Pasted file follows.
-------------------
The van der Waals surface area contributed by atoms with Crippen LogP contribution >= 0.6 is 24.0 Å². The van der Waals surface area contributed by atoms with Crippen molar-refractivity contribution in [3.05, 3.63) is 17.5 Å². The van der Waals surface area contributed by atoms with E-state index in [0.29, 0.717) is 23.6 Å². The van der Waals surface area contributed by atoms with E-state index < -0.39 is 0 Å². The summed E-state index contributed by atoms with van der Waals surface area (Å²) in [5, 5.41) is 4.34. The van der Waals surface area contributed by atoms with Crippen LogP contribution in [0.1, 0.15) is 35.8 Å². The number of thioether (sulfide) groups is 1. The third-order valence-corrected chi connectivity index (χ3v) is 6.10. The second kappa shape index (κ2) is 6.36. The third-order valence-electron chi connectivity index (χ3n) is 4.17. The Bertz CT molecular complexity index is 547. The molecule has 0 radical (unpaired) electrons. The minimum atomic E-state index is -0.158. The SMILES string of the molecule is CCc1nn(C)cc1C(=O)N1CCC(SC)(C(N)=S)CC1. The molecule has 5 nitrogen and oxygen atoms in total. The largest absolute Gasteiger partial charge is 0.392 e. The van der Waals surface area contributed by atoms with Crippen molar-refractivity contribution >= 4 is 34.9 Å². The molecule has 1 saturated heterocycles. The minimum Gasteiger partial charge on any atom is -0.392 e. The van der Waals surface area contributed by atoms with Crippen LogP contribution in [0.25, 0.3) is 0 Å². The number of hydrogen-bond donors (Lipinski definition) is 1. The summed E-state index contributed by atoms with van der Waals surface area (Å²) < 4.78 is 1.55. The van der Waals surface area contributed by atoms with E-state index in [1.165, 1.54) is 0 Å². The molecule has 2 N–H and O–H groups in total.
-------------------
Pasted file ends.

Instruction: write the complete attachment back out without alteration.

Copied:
The van der Waals surface area contributed by atoms with Crippen LogP contribution >= 0.6 is 24.0 Å². The van der Waals surface area contributed by atoms with Crippen molar-refractivity contribution in [3.05, 3.63) is 17.5 Å². The van der Waals surface area contributed by atoms with E-state index in [0.29, 0.717) is 23.6 Å². The van der Waals surface area contributed by atoms with E-state index < -0.39 is 0 Å². The summed E-state index contributed by atoms with van der Waals surface area (Å²) in [5, 5.41) is 4.34. The van der Waals surface area contributed by atoms with Crippen LogP contribution in [0.1, 0.15) is 35.8 Å². The number of thioether (sulfide) groups is 1. The third-order valence-corrected chi connectivity index (χ3v) is 6.10. The second kappa shape index (κ2) is 6.36. The third-order valence-electron chi connectivity index (χ3n) is 4.17. The Bertz CT molecular complexity index is 547. The molecule has 0 radical (unpaired) electrons. The minimum atomic E-state index is -0.158. The SMILES string of the molecule is CCc1nn(C)cc1C(=O)N1CCC(SC)(C(N)=S)CC1. The molecule has 5 nitrogen and oxygen atoms in total. The largest absolute Gasteiger partial charge is 0.392 e. The van der Waals surface area contributed by atoms with Crippen molar-refractivity contribution >= 4 is 34.9 Å². The molecule has 1 saturated heterocycles. The minimum Gasteiger partial charge on any atom is -0.392 e. The van der Waals surface area contributed by atoms with Crippen LogP contribution in [0.25, 0.3) is 0 Å². The number of hydrogen-bond donors (Lipinski definition) is 1. The summed E-state index contributed by atoms with van der Waals surface area (Å²) < 4.78 is 1.55. The van der Waals surface area contributed by atoms with E-state index in [1.165, 1.54) is 0 Å². The molecule has 2 N–H and O–H groups in total.